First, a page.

New Details Emerge About Colorado Shooting Suspect
COLORADO SPRINGS — The small, close-knit L.G.B.T.Q. community in Colorado Springs, a conservative city at the foot of Pikes Peak with a large presence of military bases, was still reeling on Wednesday from the deadly attack at Club Q, which served as an oasis for many.
Before a court hearing scheduled for Wednesday afternoon, new details were emerging about the person the police have accused of killing five people in the attack.
The suspect, who may face hate crime charges, identifies as nonbinary and uses they-them pronouns, the suspect’s lawyers said in court papers filed before the hearing.
The suspect, Anderson Lee Aldrich, 22, was being held without bond, and was expected to appear at the hearing by video from the El Paso County Jail.
Prosecutors had not yet filed formal charges, or said what they believed the motive was for the attack.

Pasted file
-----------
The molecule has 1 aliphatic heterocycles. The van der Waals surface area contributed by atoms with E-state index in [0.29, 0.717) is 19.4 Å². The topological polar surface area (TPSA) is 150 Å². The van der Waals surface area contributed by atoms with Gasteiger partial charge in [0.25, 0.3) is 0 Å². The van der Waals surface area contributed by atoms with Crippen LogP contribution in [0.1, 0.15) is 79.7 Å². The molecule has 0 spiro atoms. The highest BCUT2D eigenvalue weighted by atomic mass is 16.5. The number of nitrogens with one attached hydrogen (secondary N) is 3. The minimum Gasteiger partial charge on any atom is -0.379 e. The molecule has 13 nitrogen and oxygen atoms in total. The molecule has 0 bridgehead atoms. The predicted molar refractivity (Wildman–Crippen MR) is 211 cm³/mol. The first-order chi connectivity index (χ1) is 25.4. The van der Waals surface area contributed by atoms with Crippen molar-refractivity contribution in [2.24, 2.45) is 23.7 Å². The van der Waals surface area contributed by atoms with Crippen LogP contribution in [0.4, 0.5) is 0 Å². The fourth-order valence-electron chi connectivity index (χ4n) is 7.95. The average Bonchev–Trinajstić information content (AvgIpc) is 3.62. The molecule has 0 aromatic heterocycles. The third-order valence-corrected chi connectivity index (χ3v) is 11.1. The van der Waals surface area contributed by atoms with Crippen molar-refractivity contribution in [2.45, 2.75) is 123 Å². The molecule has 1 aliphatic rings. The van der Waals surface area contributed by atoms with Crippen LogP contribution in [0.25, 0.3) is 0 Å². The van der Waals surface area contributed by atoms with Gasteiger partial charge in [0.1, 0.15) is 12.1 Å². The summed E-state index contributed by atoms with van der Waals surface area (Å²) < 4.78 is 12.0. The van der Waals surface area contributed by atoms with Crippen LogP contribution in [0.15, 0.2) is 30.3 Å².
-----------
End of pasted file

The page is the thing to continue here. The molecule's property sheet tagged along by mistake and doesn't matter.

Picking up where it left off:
Public defenders representing the suspect indicated their client’s preferred pronouns in a series of court filings that were made public late on Tuesday.
One footnote in the filings said: “They use they/them pronouns, and for the purposes of all formal filings, will be addressed as Mx. Aldrich.”
Lawyers for the suspect did not respond to requests for comment.
Kristen Prata Browde, a co-chair of the National Trans Bar Association, said that a suspect’s gender identity should have no bearing on whether they can be prosecuted for a hate crime in the Club Q shooting.
“The motive for a crime isn’t dependent on whether you are or are not a member of a protected class,” Ms. Prata Browde said. “It legally has no significance, as far as whether the actions of this individual fit within the law regarding hate crimes.”
She said it would be best for the court and prosecutors to respect the suspect’s preferred pronouns and gender identity, and treat them “like any other defendant.”
When the suspect was arrested, the police listed five potential counts of murder and five counts of what Colorado state law refers to as “bias-motivated” crimes, meaning that they were motivated at least in part by bias concerning a victim’s race, nationality, religion, disability, sexual orientation or gender identity. Such crimes are more widely known as hate crimes.